Demiansky
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Re: Provinces: Layer on Layer action!

Post by Demiansky » Fri Jun 23, 2017 11:59 am

Okay, so there's a lot of interesting stuff going on here. Zach's OP characterization is accurate. We will have overlapping layered "provinces" for a wide range of different things: ecological provinces, geopolitical provinces, trade provinces. It'll be somewhat similar to the system that Paradox has with trade nodes, regions, super regions, etc. The difference is that ours will be dynamic. The general idea is that we'll be able to store the larger bulk of data in these "larger" game objects so that we aren't running calcs on the 150,000 or so smaller tiles in game.

As for Jonnicon's input, I think you are on the right track with your geopolitical subdivisions. I'd like to see a system by which you have geopolitical "chunks." So a big city which reaches out with its influence to dominate a specific area--- the bigger the city, the further the influence. However, if your people settle an area that is further away from the reach of the geopolitical influence of the city, then it becomes its own geopolitical "chunk." The implications here is that it could grow larger (or even surpass its mother city ala Carthage) and plausibly achieve its independence defacto in times of turbulence or it could break off in an independence war. In most cases though, it'll probably just end up being a unit of your country. When there is a call to arms, all eligible and willing soldiers go to the metropole of their own respective "chunk." I think these geopolitical chunks are especially important because we need to formalize decay mechanics to be just as strong as growth mechanics, rather than shove them in ad hoc the way that a lot of Paradox games have handled it.

As for Cowboydeng's remarks, I think what you say is true to some effect, but its also true that for less mature societies who have not bumped up against the carrying capacity of the land at a given tech level, settlers have often gone roaming off to new land irrespective of what national borders might look like in some map in the king's palace. I think what should happen is that in a mature system--- as cities grow--- these geopolitical borders tend to come into long term equilibrium, with geographic barriers acting as a serious "drag" on expansion of those geopolitical borders. In an open plain that is rapidly brought under cultivation, a metropole's influence might spread outward rather quickly. If it suddenly runs into a dense forest, however, it will get stuck. Remember, the idea is that a metropole's "influence" range will depend on the power of the metropole, but will also require people to be actively settling the land beyond its prior borders. If you are humans trying to settle dense forest or mountains, that influence is going to grind to a halt.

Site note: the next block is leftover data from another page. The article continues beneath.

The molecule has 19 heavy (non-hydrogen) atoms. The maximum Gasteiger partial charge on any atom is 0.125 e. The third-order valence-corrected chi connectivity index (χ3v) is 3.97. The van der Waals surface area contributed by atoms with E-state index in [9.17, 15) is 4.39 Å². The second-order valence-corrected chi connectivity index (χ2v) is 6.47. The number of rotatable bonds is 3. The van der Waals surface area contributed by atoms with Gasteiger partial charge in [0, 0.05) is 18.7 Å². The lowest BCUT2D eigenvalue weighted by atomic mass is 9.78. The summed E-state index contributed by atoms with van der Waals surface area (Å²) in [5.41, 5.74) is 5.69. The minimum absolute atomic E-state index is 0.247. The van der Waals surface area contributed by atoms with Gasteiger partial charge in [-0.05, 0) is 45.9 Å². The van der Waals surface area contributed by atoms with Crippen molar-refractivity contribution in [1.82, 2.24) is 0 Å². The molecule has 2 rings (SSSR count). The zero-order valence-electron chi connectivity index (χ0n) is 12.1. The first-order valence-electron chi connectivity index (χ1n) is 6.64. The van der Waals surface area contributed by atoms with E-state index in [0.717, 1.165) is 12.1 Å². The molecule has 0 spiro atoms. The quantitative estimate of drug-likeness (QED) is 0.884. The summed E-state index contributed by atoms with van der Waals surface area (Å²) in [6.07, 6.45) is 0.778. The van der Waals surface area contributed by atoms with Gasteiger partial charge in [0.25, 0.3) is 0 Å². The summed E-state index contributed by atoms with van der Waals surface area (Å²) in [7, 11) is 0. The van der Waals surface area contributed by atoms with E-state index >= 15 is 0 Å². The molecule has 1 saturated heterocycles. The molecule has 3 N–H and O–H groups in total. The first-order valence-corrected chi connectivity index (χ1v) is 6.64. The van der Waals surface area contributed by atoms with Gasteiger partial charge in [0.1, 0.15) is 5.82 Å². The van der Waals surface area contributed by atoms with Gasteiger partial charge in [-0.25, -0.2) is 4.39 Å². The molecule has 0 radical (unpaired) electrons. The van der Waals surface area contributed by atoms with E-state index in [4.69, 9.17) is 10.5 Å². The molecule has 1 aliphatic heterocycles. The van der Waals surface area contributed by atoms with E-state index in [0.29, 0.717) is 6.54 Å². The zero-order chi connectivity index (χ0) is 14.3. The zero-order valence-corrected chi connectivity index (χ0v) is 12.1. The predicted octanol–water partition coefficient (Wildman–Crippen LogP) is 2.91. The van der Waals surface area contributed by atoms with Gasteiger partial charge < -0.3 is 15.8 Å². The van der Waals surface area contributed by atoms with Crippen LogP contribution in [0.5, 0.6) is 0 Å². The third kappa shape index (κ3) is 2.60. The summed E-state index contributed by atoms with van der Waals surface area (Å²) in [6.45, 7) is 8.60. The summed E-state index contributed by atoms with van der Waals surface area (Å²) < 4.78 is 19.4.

However, there could still be plenty of cases where two countries share a border on some plain, with one country's influence oozing onto the people of the other country (this is how border wars get started, right?)

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soy de river beaver
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Re: Provinces: Layer on Layer action!

Post by soy de river beaver » Fri Jun 23, 2017 11:14 pm

Roads - Light Grey
i dont think roads should be a full tile, they should either be visible with some button or some economic/administrative mapmode.

i am not sure about having ''counts, regional rulers and area rulers'', i dont know if it really adds anything, its not like this is ck2, you do not represent a character, this characters will not fight over anything nor have ambitions, maybe if it were just a governor and a count instead of 3 layers of characters it might be better.
i mean, its possible to try do something interesting out of this, but it might go into a whole diferent direction, maybe too much effort even.

what jonnicon said about food depending in areas is perfect. this means you could shape, divide and merge diferent areas to guarante a more efficient food suply and/or rescourse gathering. either by production or by state maintanance cost, since having your whole food production come from the other side of your nation isn't the cheapest and most effective way of doing it, as neither is having your metal ores go too far to be melted and then again too far to be manufactured in your workshops (this could from a penalty to a synergy bonus even).

I think a mix of (maybe less or more): population, tech, traits, maybe traditions, will give influence to your country/area/territory. wich will determine how much can your civilization manage, reaching tiles such as mountains and forest is harder, so those should be worth more influence points than grasslands and marsh.